“This concept isn’t really a new concept,” said Stills. “It’s not a bad concept, but it’s not new. It’s inside our CTSO platform right now.”
In fact, the CTSOs are calling for the promotion of this course of their own. House Bill 382, sponsored by Rep. Greg Uplander, R. Billings, would direct $500,000 toward grants that support the CTSOs’ work, in addition to the nearly $500,000 the organizations have received from the state annually since 2013. Last month, several lawmakers argued that At least part of the financial support for CTSOs must come from business, leading to an amendment that requires organizations to secure $20,000 in private matching funds to qualify for additional aid from the state. The amendment also establishes a process for CTSOs to report their activities to state education officials. HB 382 passed the House of Representatives by a vote of 97-1 this month and secured its first hearing in the Senate on Wednesday.
Elsewhere, lawmakers are looking to boost participation in commerce-based education by creating more flexibility in Montana’s Advanced Opportunity Program. The program, administered by OPI, provides nearly $4 million annually in government funding to local areas to support the development and growth of STEM and CTE courses for students in grades 6-12. House Bill 257, sponsored by Rep. Courtenay Sprunger, R. Kalispell, would increase the amount of Advanced Opportunity funding that individual districts can qualify for and require that 75% of that money go towards personal expenses incurred by participating students. According to a financial memorandum prepared for the bill, participation in the program has already increased from 10 registered counties to 62 since it was first created in 2019. The Senate passed 257 on Tuesday by a bipartisan vote of 37-13 and is now heading to government. Greg Gianforte’s office.
Here is a brief summary of other proposals for career and technical education as of this week:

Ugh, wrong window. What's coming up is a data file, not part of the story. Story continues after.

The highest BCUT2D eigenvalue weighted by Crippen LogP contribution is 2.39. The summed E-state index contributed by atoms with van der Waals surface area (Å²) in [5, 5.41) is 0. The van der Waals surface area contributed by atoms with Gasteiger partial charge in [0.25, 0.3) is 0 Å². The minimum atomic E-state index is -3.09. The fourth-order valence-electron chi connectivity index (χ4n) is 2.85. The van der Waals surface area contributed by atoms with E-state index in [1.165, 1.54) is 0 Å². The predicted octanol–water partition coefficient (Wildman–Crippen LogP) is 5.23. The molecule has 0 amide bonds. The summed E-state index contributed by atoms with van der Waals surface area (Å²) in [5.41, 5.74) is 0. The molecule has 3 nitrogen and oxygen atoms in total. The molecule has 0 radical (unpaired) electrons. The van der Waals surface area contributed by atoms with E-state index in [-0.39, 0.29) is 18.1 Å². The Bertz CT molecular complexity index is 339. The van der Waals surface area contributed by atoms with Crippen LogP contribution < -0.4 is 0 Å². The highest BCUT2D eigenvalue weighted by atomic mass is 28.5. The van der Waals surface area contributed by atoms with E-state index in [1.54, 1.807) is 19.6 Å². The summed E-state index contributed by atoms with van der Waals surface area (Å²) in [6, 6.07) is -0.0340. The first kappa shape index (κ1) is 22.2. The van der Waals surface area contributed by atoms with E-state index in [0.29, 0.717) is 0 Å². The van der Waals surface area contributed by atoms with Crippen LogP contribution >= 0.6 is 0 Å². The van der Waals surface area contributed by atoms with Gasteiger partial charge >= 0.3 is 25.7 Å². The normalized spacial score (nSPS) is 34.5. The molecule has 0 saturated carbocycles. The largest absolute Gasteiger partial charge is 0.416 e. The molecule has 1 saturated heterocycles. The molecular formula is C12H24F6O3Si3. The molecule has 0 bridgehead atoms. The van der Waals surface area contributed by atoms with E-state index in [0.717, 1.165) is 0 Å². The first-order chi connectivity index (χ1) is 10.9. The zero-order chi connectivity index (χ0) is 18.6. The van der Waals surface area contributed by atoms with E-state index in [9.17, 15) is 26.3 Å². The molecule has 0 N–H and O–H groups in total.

- House Bill 749, sponsored by Rep. Llew Jones, R-Conrad, expands the scope and oversight of Digital Montana Academy, a Montana university system initiative designed to increase student access to online courses. Although HB 749 is not strictly a CTE bill, it broadens the Academy’s focus to include coursework that includes experiential learning and career readiness. It also requires the Academy Board to report the number of CTE credits and industry credentials earned by participating students along with other information you provide to the legislature’s provisional education committees. HB 749 passed the House of Representatives 96-3 and a Senate committee hearing is scheduled for Friday.
- House 944, sponsored by Rep. Paul Tous of De Havre, will allocate $1.1 million toward establishing new CTE partnerships between two-year colleges and public school districts. The pilot program will be administered by the Office of the Commissioner for Higher Education, with state-supported grants designed to help universities enhance CTE programming and support high school students seeking dual enrollment credits. Participating colleges and schools will be required to provide matching funds, along with a plan to maintain the new programs over the long term once scholarship funding ends. HB 944 passed the House of Representatives with strong bipartisan support and a Senate preliminary committee hearing is scheduled for April 21.
- House Bill 245, sponsored by Rep. Sue Vinton, R-Billings, would add nearly three dozen skill-based occupations to the list of eligible jobs for a trade-and-training-based tax credit program. Credits—a government effort to stimulate workforce development—can be claimed by employers who provide on-the-job training to employees in certain specialized areas, up to $2,000 annually per eligible employee. Fenton’s proposal also states that credits can be granted for professions not included in the law. On April 5, HB 245 passed its primary vote on the Senate floor, 42-8.
- Senate Bill 444, sponsored by Sen. Jason Small, R-Busby, would implement certain requirements for work-based learning programs, including providing written descriptions of how to supervise student activities on the job and periodically assess whether the student learns from those activities. The bill is designed to ensure that these programs are structured and beneficial for participating students. SB 444 received unanimous approval from the full House of Representatives during a preliminary voting session on Wednesday.